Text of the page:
Kamanie Kissoon recalls how the best Valentine’s gift of her life became her worst tragedy.
My story began on the 14 February 2016 at exactly 2am when I woke with a sharp, shocking pain in my lower back. I dragged myself to the bathroom as I needed to pee, when I realised that I had started to bleed. Oh! What I forgot to mention is that I was 25 weeks pregnant at the time. My husband rushed me to the nearest hospital and all I could do was hope and pray that my baby was alive.
On arrival at the hospital, I learned that I was fully dilated and in labour. Immediately the nurses checked for the baby’s heart beat and when I heard thump-thump thump I was relieved. My gynaecologist soon arrived, as calm and pleasant as always, to assess the situation, while all I could do was scream: “The baby is coming!” My gynaecologist made a good call of pushing the baby back in and called for an ultrasound to be done immediately.
After the scan I was presented with two choices: one, that I have natural birth but there was a zero percent chance of the baby surviving because the umbilical cord was wrapped around her neck. The other choice was to have a caesarean section, where the baby had a 40 percent chance of survival. Of course, I chose the emergency C-section and on Valentine’s day at 09:42am my heart was stolen by a tiny 780g baby girl.
Her little squeak of a cry was the greatest feeling of relief that my baby was alive, and so was I. After a few hours had passed, the nurses insisted that I try and get out of bed to see my baby girl, who was in the neonatal intensive care unit. The excitement of meeting my precious baby girl gave me the inner strength I needed to be wheeled off to see my baby.
When I first saw her tiny face, fingers and toes, my heart swelled with love for Isabella Valerie Kissoon. The following day I was given news that she had survived the 24-danger period, hence the rush for me to meet the angel of my life. All I needed at that moment was a miracle in the life of my baby. Baby Isabella spent 86 days in hospital on the ventilator because her lungs were underdeveloped. Each day that I spent with my baby girl I made a memorable one; I read her stories, sang to her and took loads of pictures.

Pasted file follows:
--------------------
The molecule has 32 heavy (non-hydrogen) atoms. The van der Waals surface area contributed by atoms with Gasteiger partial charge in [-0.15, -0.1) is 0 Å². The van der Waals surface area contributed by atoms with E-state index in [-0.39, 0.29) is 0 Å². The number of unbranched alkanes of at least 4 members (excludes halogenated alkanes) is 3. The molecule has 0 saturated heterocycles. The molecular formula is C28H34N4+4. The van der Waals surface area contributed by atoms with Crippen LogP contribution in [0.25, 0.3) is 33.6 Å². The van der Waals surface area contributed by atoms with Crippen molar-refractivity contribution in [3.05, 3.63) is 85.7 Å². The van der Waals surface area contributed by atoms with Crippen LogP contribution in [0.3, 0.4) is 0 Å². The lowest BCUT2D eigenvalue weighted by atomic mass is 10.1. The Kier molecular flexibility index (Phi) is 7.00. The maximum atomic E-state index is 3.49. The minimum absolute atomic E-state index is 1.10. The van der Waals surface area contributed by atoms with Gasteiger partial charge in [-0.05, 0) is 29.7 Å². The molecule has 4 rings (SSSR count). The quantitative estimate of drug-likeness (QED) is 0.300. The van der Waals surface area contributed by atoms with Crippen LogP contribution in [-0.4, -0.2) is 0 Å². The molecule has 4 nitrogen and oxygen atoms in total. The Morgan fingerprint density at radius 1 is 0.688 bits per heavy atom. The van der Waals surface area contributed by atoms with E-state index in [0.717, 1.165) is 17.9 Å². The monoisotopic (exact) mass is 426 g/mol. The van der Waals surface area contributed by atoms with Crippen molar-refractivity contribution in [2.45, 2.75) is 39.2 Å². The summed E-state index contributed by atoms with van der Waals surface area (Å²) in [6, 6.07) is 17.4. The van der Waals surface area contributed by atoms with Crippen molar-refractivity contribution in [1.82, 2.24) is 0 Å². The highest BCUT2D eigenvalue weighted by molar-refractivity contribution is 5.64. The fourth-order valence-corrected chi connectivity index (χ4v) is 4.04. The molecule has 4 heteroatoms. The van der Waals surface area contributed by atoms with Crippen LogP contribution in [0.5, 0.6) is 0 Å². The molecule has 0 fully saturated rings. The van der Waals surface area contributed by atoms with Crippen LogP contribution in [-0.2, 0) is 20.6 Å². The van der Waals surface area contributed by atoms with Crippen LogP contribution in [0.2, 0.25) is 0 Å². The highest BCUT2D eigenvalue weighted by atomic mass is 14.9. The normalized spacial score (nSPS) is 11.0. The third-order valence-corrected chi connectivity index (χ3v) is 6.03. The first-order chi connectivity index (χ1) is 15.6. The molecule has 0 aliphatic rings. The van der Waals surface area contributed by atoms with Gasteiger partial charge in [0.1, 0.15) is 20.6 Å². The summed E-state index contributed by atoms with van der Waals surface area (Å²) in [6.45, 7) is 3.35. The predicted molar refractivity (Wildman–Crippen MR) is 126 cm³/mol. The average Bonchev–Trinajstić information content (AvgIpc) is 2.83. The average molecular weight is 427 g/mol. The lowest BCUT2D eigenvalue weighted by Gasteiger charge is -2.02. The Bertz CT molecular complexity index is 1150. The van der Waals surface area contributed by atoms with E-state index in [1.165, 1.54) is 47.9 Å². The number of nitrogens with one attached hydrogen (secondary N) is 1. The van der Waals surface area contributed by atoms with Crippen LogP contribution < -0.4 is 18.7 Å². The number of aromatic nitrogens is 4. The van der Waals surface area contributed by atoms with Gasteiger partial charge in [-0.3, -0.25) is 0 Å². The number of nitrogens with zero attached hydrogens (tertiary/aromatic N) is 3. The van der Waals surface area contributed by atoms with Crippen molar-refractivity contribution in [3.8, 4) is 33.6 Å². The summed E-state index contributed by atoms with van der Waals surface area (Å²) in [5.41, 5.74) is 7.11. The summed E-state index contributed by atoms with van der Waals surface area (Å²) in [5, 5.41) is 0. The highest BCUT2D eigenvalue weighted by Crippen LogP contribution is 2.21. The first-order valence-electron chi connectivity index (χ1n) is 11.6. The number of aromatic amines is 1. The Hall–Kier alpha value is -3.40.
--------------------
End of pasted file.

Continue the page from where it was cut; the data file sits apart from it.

However, one day after Mother’s Day we got the dreaded call that her breathing had worsened and on the evening of 9 May 2016, my husband and I spent the last few minutes of our baby’s life with her. I got to hold her for the very first time and when my husband held her, she gasped her last breath.
Right then my heart shattered into a million pieces. All we could do was give Isabella Valerie, who by then was almost three months and weighed two kilograms, a beautiful send-off to the kingdom of heaven. There you have it, my story, my reality and my tragedy. Many people have told me that time heals, that having another baby helps and that understanding the five stages of depression makes it easier.
This has not been my experience, however. When I’m asked how I’m doing, I say: “I have to wake up each day determined to live a new normal kind of life, with a bit of a limp. Each day has its own emotion; however, I have to keep telling myself that life has to go on.” You may think I did not receive my miracle, but I actually did. I got to spend 86 days with baby Isabella Valerie, who is now safe in the arms of Jesus, rather than none at all!